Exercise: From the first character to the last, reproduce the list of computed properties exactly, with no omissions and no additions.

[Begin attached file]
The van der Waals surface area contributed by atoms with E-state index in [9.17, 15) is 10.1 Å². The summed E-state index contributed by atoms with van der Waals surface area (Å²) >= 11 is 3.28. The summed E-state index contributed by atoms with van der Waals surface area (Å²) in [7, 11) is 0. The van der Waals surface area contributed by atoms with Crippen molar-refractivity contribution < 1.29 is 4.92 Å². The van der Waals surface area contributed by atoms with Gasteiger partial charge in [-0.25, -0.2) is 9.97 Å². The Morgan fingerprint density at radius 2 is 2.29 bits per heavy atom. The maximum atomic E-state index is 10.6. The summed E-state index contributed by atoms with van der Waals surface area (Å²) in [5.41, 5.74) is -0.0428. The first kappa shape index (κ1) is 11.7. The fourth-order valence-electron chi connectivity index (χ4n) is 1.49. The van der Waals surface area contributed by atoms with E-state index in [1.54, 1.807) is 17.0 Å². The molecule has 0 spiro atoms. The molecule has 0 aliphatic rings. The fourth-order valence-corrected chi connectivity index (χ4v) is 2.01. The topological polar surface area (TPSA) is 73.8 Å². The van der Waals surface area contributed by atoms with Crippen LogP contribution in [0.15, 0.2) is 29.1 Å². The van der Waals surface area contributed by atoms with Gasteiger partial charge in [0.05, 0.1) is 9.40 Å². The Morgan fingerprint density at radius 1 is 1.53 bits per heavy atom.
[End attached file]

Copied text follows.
The van der Waals surface area contributed by atoms with E-state index in [9.17, 15) is 10.1 Å². The summed E-state index contributed by atoms with van der Waals surface area (Å²) >= 11 is 3.28. The summed E-state index contributed by atoms with van der Waals surface area (Å²) in [7, 11) is 0. The van der Waals surface area contributed by atoms with Crippen molar-refractivity contribution < 1.29 is 4.92 Å². The van der Waals surface area contributed by atoms with Gasteiger partial charge in [-0.25, -0.2) is 9.97 Å². The Morgan fingerprint density at radius 2 is 2.29 bits per heavy atom. The maximum atomic E-state index is 10.6. The summed E-state index contributed by atoms with van der Waals surface area (Å²) in [5.41, 5.74) is -0.0428. The first kappa shape index (κ1) is 11.7. The fourth-order valence-electron chi connectivity index (χ4n) is 1.49. The van der Waals surface area contributed by atoms with E-state index in [1.54, 1.807) is 17.0 Å². The molecule has 0 spiro atoms. The molecule has 0 aliphatic rings. The fourth-order valence-corrected chi connectivity index (χ4v) is 2.01. The topological polar surface area (TPSA) is 73.8 Å². The van der Waals surface area contributed by atoms with Crippen LogP contribution in [0.15, 0.2) is 29.1 Å². The van der Waals surface area contributed by atoms with Gasteiger partial charge in [0.05, 0.1) is 9.40 Å². The Morgan fingerprint density at radius 1 is 1.53 bits per heavy atom.